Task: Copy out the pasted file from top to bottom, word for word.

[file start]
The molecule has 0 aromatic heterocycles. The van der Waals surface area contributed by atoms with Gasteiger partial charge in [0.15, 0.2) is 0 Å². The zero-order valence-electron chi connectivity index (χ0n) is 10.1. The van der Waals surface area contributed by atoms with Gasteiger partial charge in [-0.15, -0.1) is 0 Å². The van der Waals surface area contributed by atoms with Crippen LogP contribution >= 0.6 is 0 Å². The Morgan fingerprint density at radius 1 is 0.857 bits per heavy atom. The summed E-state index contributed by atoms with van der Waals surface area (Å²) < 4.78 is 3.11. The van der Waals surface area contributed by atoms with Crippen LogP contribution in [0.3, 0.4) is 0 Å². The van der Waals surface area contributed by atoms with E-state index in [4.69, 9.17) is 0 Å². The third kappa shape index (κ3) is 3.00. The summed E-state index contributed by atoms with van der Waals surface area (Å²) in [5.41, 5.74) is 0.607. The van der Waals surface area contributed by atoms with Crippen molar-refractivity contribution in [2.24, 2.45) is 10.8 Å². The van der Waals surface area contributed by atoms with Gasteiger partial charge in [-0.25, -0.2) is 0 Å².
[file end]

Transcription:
The molecule has 0 aromatic heterocycles. The van der Waals surface area contributed by atoms with Gasteiger partial charge in [0.15, 0.2) is 0 Å². The zero-order valence-electron chi connectivity index (χ0n) is 10.1. The van der Waals surface area contributed by atoms with Gasteiger partial charge in [-0.15, -0.1) is 0 Å². The van der Waals surface area contributed by atoms with Crippen LogP contribution >= 0.6 is 0 Å². The Morgan fingerprint density at radius 1 is 0.857 bits per heavy atom. The summed E-state index contributed by atoms with van der Waals surface area (Å²) < 4.78 is 3.11. The van der Waals surface area contributed by atoms with Crippen LogP contribution in [0.3, 0.4) is 0 Å². The van der Waals surface area contributed by atoms with E-state index in [4.69, 9.17) is 0 Å². The third kappa shape index (κ3) is 3.00. The summed E-state index contributed by atoms with van der Waals surface area (Å²) in [5.41, 5.74) is 0.607. The van der Waals surface area contributed by atoms with Crippen molar-refractivity contribution in [2.24, 2.45) is 10.8 Å². The van der Waals surface area contributed by atoms with Gasteiger partial charge in [-0.25, -0.2) is 0 Å².